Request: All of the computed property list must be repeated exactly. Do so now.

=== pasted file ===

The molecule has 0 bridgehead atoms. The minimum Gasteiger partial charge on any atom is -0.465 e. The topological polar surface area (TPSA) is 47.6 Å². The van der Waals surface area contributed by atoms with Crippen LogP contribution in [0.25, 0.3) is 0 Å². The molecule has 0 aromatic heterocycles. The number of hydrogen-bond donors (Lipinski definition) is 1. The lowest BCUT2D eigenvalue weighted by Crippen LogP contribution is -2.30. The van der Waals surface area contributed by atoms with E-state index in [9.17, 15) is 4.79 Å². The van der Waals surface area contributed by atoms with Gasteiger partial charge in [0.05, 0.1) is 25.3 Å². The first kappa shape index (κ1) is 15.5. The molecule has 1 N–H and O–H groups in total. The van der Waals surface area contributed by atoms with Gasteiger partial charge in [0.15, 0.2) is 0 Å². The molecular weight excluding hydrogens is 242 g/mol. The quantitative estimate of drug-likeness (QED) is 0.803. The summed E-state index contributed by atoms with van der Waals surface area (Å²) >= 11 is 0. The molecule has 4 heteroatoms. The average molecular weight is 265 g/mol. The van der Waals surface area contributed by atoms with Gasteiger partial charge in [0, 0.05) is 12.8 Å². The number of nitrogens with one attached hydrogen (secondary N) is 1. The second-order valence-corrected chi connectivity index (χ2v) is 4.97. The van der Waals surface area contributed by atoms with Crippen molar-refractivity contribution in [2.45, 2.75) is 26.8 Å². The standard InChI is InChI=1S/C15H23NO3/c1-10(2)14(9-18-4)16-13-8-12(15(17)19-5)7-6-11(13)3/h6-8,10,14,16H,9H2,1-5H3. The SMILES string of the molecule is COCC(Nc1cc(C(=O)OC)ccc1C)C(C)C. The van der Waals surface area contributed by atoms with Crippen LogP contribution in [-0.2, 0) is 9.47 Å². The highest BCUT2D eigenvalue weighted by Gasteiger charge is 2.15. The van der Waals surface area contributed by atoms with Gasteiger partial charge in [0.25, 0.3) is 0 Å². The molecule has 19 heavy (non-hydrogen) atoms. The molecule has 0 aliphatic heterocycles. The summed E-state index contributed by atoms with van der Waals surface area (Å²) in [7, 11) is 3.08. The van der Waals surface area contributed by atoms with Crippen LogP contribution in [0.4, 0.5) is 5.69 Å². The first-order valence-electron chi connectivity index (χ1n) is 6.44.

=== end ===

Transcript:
The molecule has 0 bridgehead atoms. The minimum Gasteiger partial charge on any atom is -0.465 e. The topological polar surface area (TPSA) is 47.6 Å². The van der Waals surface area contributed by atoms with Crippen LogP contribution in [0.25, 0.3) is 0 Å². The molecule has 0 aromatic heterocycles. The number of hydrogen-bond donors (Lipinski definition) is 1. The lowest BCUT2D eigenvalue weighted by Crippen LogP contribution is -2.30. The van der Waals surface area contributed by atoms with E-state index in [9.17, 15) is 4.79 Å². The van der Waals surface area contributed by atoms with Gasteiger partial charge in [0.05, 0.1) is 25.3 Å². The first kappa shape index (κ1) is 15.5. The molecule has 1 N–H and O–H groups in total. The van der Waals surface area contributed by atoms with Gasteiger partial charge in [0.15, 0.2) is 0 Å². The molecular weight excluding hydrogens is 242 g/mol. The quantitative estimate of drug-likeness (QED) is 0.803. The summed E-state index contributed by atoms with van der Waals surface area (Å²) >= 11 is 0. The molecule has 4 heteroatoms. The average molecular weight is 265 g/mol. The van der Waals surface area contributed by atoms with Gasteiger partial charge in [0, 0.05) is 12.8 Å². The number of nitrogens with one attached hydrogen (secondary N) is 1. The second-order valence-corrected chi connectivity index (χ2v) is 4.97. The van der Waals surface area contributed by atoms with Crippen molar-refractivity contribution in [2.45, 2.75) is 26.8 Å². The standard InChI is InChI=1S/C15H23NO3/c1-10(2)14(9-18-4)16-13-8-12(15(17)19-5)7-6-11(13)3/h6-8,10,14,16H,9H2,1-5H3. The SMILES string of the molecule is COCC(Nc1cc(C(=O)OC)ccc1C)C(C)C. The van der Waals surface area contributed by atoms with Crippen LogP contribution in [-0.2, 0) is 9.47 Å². The highest BCUT2D eigenvalue weighted by Gasteiger charge is 2.15. The van der Waals surface area contributed by atoms with Gasteiger partial charge in [0.25, 0.3) is 0 Å². The molecule has 19 heavy (non-hydrogen) atoms. The molecule has 0 aliphatic heterocycles. The summed E-state index contributed by atoms with van der Waals surface area (Å²) in [7, 11) is 3.08. The van der Waals surface area contributed by atoms with Crippen LogP contribution in [0.4, 0.5) is 5.69 Å². The first-order valence-electron chi connectivity index (χ1n) is 6.44.